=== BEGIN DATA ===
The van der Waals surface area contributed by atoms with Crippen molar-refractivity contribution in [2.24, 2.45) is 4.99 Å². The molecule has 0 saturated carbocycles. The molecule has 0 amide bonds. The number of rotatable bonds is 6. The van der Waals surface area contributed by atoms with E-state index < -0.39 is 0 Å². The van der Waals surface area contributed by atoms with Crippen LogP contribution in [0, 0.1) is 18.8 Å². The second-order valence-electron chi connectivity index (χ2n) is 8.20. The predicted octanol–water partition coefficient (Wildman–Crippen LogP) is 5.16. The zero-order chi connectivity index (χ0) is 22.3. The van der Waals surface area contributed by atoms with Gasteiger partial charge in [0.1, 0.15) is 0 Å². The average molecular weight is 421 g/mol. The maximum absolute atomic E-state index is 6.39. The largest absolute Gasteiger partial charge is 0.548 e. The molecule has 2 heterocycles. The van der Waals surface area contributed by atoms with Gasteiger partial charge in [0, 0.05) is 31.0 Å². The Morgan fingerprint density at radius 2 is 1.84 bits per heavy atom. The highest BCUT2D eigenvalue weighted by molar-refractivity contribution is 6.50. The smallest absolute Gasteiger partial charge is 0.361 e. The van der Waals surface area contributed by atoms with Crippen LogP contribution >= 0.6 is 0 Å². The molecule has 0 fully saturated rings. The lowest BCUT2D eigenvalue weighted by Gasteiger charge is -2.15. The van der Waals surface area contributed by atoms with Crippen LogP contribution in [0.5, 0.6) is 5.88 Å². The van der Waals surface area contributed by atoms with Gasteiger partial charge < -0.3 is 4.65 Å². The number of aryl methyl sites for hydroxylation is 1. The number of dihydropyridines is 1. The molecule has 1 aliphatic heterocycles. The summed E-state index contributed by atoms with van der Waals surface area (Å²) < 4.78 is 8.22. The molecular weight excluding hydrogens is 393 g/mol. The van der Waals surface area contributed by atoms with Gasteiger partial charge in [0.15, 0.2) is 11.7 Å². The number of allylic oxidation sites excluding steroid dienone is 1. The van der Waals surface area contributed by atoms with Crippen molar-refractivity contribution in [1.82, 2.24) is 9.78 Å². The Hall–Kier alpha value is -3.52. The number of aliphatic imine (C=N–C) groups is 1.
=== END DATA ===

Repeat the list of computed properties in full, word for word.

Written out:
The van der Waals surface area contributed by atoms with Crippen molar-refractivity contribution in [2.24, 2.45) is 4.99 Å². The molecule has 0 saturated carbocycles. The molecule has 0 amide bonds. The number of rotatable bonds is 6. The van der Waals surface area contributed by atoms with E-state index < -0.39 is 0 Å². The van der Waals surface area contributed by atoms with Crippen LogP contribution in [0, 0.1) is 18.8 Å². The second-order valence-electron chi connectivity index (χ2n) is 8.20. The predicted octanol–water partition coefficient (Wildman–Crippen LogP) is 5.16. The zero-order chi connectivity index (χ0) is 22.3. The van der Waals surface area contributed by atoms with Gasteiger partial charge in [0.1, 0.15) is 0 Å². The average molecular weight is 421 g/mol. The maximum absolute atomic E-state index is 6.39. The largest absolute Gasteiger partial charge is 0.548 e. The molecule has 2 heterocycles. The van der Waals surface area contributed by atoms with Gasteiger partial charge in [0, 0.05) is 31.0 Å². The Morgan fingerprint density at radius 2 is 1.84 bits per heavy atom. The highest BCUT2D eigenvalue weighted by molar-refractivity contribution is 6.50. The smallest absolute Gasteiger partial charge is 0.361 e. The van der Waals surface area contributed by atoms with Crippen LogP contribution >= 0.6 is 0 Å². The molecule has 0 fully saturated rings. The lowest BCUT2D eigenvalue weighted by Gasteiger charge is -2.15. The van der Waals surface area contributed by atoms with Crippen LogP contribution in [0.5, 0.6) is 5.88 Å². The van der Waals surface area contributed by atoms with Gasteiger partial charge < -0.3 is 4.65 Å². The number of aryl methyl sites for hydroxylation is 1. The number of dihydropyridines is 1. The molecule has 1 aliphatic heterocycles. The summed E-state index contributed by atoms with van der Waals surface area (Å²) < 4.78 is 8.22. The molecular weight excluding hydrogens is 393 g/mol. The van der Waals surface area contributed by atoms with Gasteiger partial charge in [0.15, 0.2) is 11.7 Å². The number of allylic oxidation sites excluding steroid dienone is 1. The van der Waals surface area contributed by atoms with Crippen molar-refractivity contribution in [1.82, 2.24) is 9.78 Å². The Hall–Kier alpha value is -3.52. The number of aliphatic imine (C=N–C) groups is 1.